Just remember that for security reasons, giving Apache the permission to run iptables directly is a really bad idea. The iplock tool hides that part and that's because it uses secure files to run the commands that it is safe.

Now... if your site is a Wordpress site, blocking all the /wp-* paths is not going to work for you, although if you have a static IP address, then you could allow your IP do do so and block anyone else as shown here. This means one extra rule in your Apache setup:

RewriteEngine On
RewriteCond %{REMOTE_ADDR} !^1\.2\.3\.4$
RewriteRule "^/wp-" "/iplock.php" [passthrough]

This RewriteCond rule says: execute the following Rewrite... command only if the REMOTE_ADDR does NOT match 1.2.3.4 so if you make 1.2.3.4 your static IP address, you will not get blocked, but everyone else will.

You can also do that for customers, but then that can become complicated since they may want to access their website from work, home, on travel... Although if you are a developer you could go around that by asking them to register the IP address in some automatic way first (i.e. go to page blah.com and that will open the door for your current IP address, you could even make that open door temporary, after like 8h, close it again...)

WARNING: people need to have access to /wp-content and /wp-plugins so the pattern above may need to be more restrictive such as ^/wp-admin.

Finally, there could be /wp-... paths that you do not use (i.e. would require a plugin you did not install). Those can be blocked even without the static IP address trick above. Thus you could have something like:

RewriteEngine On
RewriteRule "^/wp-(language|remote)" "/iplock.php" [passthrough]

which would block "/wp-language" and "/wp-remote". However, I do not think such happen very much. It could also be more complicated paths such as a specific content path or plugin path.

4

These look like vulnerability profiling. Basically, they are looking for vulnerabilities to exploit.

If you can block these, you should.

These are likely coming from open proxies. Instead of blanking out your "hacker" log file, I suggest using a forgiveness model. This means that any IP address that behaves for a period, a long period (days), then you can delete it from the file. The rest stay as long as they remain active within the forgiveness period. Keep in mind, you are not blocking IP addresses in user blocks. These are compromised computers likely on host networks. So there is no danger in blocking users. Hackers do not use user blocks anymore. It is too easy to get caught and with automated scripts (script kiddie), it is too easy to fire the hack off and let it go on it's own without tracing back to the hacker.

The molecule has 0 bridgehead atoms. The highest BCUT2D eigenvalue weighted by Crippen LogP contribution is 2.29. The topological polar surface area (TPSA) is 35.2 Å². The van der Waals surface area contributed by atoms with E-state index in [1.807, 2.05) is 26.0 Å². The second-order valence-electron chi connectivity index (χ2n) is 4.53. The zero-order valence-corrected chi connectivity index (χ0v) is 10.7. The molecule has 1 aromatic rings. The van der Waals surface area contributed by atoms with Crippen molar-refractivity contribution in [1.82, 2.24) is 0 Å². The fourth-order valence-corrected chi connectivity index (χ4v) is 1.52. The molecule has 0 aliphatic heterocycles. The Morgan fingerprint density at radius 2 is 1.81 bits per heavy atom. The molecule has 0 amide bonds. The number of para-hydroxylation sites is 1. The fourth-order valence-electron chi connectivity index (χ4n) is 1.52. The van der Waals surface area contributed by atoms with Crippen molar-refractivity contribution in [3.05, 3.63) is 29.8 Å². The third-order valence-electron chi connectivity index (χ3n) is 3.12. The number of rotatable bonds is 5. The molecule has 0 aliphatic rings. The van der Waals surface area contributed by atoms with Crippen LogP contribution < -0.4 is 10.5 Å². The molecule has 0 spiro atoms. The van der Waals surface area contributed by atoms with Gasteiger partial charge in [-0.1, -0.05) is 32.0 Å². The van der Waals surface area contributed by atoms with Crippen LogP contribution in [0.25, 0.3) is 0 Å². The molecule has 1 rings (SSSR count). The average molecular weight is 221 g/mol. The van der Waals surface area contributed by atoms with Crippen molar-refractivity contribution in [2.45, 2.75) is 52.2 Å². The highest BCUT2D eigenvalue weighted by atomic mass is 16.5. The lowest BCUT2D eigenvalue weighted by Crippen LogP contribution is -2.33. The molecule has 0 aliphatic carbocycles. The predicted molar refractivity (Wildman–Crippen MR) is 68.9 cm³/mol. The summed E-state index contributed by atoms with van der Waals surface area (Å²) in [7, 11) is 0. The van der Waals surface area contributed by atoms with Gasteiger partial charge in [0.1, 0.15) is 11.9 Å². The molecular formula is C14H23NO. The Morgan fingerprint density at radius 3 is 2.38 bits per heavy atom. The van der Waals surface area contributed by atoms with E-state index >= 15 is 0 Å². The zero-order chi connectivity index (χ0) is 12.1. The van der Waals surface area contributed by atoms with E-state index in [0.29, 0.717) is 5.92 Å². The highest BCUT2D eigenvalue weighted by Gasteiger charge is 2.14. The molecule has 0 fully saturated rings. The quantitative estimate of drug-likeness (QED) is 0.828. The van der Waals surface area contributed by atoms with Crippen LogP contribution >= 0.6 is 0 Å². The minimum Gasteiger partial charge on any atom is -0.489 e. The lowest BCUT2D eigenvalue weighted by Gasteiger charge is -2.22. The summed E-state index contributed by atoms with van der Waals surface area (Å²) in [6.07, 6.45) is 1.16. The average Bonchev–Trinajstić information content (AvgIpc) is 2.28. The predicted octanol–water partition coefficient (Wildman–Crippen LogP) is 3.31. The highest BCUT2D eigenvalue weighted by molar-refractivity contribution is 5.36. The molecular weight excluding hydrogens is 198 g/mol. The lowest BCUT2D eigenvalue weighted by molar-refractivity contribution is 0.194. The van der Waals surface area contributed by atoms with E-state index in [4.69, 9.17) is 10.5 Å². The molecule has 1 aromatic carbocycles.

I do something a bit more sophisticated, however, it sounds like you have a solid solution.

  • Do you think there would be any performance issues with running this every minute and do you mind pointing out what you would do since you have something a bit more sophisticated? – DᴀʀᴛʜVᴀᴅᴇʀ Aug 5 '16 at 3:07
  • @Darth_Vader Mine is real-time and therefore is rolled into the sites CMS (I rolled my own). This means that mine runs quite a few times every second. In fact, even with my anti-bot/hacker, my pages still download completely in .44 seconds at the most. Most systems are fast enough for that. I do not see a problem with running it more often at first and then playing with process to fine tune it and make it more efficient. Once you have a rolling list of IP addresses, you may not need to run it so often. Also, make sure your OS and all software is up to date to avoid issues. – closetnoc Aug 5 '16 at 3:17
  • @DᴀʀᴛʜVᴀᴅᴇʀ Yeah, my solution above is actually similar to real-time since you check each incoming request through Apache conditions (instead of testing a log after the fact.) That's similar to what closetnoc is talking about, I would imagine. Only with code you can have very advanced tests which can be hard to write in Apache (especially if your test needs some form of history—i.e. keep IP 1.2.3.4 blocked as long as it continues to misbehave.) – Alexis Wilke Jan 30 '18 at 17:43
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You can use or create a text file based on the IP addresses which you can fetch with the help of any backend language like PHP and then check if a request with a particular IP address comes in a very short time also you can set the time period around 300 milliseconds then you can just Block that site to be used by a particular IP address

You can do this by just giving a warning message to the user or the bot which is just sending you request in a very short time

  • It's not that easy. With my CMS, I server all the files (images, CSS, JS, along the HTML page). As a result, normal requests arrive in troves to my CMS server. Apache has the same issue, obviously. A "simple" CMS that only serves HTML code, though, would indeed be able to check rapid fire in a fairly easy way. – Alexis Wilke Jan 30 '18 at 17:45